For months, President Bush has been promising an honest accounting of the situation in Iraq, a fresh look at the war strategy and a new plan for how to extricate the United States from the death spiral of the Iraqi civil war. The nation got none of that yesterday from the Congressional testimony by Gen. David Petraeus, the top military commander in Iraq, and Ambassador Ryan Crocker. It got more excuses for delaying serious decisions for many more months, keeping the war going into 2008 and probably well beyond.General David Petraeus and Ambassador Ryan Crocker are not Political appointees. They have not shown any reticence in the past to express any differences of opinion. Why would they do so now? They don't owe their jobs to any Politically Elected official. And they did not sugar coat the fact that they too are disappointed with the Iraq Government. But what they did point out is the fact that prematurely leaving will have dire consequences.
The general claimed a significant and steady decline in killings and deaths in the past three months, but even he admitted that the number of attacks is still too high. Recent independent studies are much more skeptical about the decrease in violence. The main success General Petraeus cited was in the previously all-but-lost Anbar Province where local sheiks, having decided that they hate Al Qaeda more than they hate the United States, have joined forces with American troops to combat insurgents. That development — which may be ephemeral — was not a goal of the surge and surprised American officials. To claim it as a success of the troop buildup is, to be generous, disingenuous.Whether it was a goal of the surge is immaterial. It did happened as a serendipity result of the surge. To claim that it was not a goal of the Surge and should therefore not count as a success is, in the word of Editorial Writer, disingenuous.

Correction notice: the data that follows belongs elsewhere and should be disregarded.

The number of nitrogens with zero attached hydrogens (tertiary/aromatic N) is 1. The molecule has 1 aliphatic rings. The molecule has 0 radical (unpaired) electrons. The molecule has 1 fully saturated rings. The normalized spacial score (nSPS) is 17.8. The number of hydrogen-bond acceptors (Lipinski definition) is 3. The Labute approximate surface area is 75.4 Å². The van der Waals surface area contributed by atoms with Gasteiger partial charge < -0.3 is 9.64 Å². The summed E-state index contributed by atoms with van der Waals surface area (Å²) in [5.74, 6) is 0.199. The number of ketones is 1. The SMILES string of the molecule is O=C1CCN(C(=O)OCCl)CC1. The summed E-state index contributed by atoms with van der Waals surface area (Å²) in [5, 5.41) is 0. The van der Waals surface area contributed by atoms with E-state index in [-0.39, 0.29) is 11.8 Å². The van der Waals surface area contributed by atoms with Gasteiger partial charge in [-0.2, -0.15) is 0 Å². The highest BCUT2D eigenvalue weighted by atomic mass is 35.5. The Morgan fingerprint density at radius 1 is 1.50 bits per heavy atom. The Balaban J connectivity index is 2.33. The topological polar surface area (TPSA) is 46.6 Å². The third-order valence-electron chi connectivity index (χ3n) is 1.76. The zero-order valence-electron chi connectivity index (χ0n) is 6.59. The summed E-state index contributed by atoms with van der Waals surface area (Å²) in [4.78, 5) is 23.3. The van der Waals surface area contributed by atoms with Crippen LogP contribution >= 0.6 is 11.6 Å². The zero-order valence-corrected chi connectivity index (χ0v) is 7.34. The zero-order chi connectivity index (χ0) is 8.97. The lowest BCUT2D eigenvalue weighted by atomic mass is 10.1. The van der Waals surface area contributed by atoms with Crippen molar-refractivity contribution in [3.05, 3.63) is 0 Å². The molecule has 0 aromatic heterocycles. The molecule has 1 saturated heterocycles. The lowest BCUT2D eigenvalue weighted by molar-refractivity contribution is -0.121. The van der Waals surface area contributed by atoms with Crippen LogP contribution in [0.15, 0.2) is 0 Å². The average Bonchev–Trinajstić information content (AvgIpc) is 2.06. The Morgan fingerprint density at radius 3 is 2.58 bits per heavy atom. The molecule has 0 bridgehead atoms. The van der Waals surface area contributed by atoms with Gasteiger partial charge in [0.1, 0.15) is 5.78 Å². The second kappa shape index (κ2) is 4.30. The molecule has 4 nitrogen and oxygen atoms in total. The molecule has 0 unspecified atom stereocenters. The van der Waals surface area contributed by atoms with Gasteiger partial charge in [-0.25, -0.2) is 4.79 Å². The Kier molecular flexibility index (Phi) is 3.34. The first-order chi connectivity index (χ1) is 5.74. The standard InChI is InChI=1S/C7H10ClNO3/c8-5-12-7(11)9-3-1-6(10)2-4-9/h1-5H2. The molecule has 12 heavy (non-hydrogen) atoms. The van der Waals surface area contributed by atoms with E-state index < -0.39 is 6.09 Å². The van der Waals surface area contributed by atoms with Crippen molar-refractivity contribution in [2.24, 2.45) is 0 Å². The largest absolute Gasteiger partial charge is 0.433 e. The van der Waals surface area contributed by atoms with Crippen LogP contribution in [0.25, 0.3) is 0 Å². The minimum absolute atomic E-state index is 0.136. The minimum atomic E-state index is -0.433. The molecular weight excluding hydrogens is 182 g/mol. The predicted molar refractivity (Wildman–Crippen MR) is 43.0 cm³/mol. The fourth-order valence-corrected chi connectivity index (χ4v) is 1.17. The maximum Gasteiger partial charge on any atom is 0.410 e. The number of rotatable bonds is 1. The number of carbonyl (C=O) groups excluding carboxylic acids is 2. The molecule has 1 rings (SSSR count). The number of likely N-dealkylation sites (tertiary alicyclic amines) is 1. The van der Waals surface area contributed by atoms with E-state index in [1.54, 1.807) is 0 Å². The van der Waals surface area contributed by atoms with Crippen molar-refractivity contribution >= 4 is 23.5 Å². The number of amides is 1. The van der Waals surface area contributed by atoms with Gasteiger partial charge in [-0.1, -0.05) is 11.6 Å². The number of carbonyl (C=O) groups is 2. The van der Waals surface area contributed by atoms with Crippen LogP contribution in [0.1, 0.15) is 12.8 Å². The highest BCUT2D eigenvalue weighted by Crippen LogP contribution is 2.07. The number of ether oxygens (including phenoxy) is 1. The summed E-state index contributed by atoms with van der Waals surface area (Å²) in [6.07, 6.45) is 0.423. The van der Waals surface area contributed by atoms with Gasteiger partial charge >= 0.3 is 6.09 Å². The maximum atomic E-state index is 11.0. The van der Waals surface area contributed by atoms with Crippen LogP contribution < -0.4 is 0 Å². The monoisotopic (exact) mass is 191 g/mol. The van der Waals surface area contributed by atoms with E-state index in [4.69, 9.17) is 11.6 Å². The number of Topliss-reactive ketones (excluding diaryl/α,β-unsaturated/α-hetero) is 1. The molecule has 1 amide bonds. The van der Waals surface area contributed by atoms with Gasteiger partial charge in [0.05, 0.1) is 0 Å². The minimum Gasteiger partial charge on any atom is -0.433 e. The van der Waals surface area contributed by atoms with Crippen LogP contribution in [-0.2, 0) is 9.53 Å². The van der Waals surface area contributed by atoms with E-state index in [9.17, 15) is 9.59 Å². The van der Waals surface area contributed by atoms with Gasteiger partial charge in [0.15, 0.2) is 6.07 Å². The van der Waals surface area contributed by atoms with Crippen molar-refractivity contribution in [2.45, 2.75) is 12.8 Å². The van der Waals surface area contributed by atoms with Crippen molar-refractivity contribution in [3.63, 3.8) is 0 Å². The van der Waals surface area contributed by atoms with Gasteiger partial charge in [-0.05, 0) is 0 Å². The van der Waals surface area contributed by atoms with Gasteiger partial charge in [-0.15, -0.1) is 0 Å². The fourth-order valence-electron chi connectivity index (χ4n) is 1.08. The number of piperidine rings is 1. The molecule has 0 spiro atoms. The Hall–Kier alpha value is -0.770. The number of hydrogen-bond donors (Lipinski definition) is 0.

The Editorial does make clear that a Military Success is necessary to allow a Political Solution.
The chief objective of the surge was to reduce violence enough that political leaders in Iraq could learn to work together, build a viable government and make decisions to improve Iraqi society, including sharing oil resources.Previously the Surrender Group has claimed we need to "re-deploy" the Troops first. Then negotiate a Political Solution. What they should have realized is a basic fact of Warfare. All wars are settled Politically by Diplomatic agreement when one side has suffered enough losses by the Military Actions of the Victor. In simple terms, the Loser is the first one to give up militarily.
The Situation in Iraq is not what we want, but if we leave because the Iraqi Politicians aren't measuring up, we loose, they win. As both the General and the Ambassador testified, we are making progress, and we can win. There have been mistakes. There have been set-backs. Success is not going to be achieved as quickly as everyone wants, but we can't leave just because things are not exactly the way we want them, unless we are willing to accept the consequences.
Those consequences are real and serious, and like an antibiotic medicine, "Don't stop taking this medicine until the prescription is used up".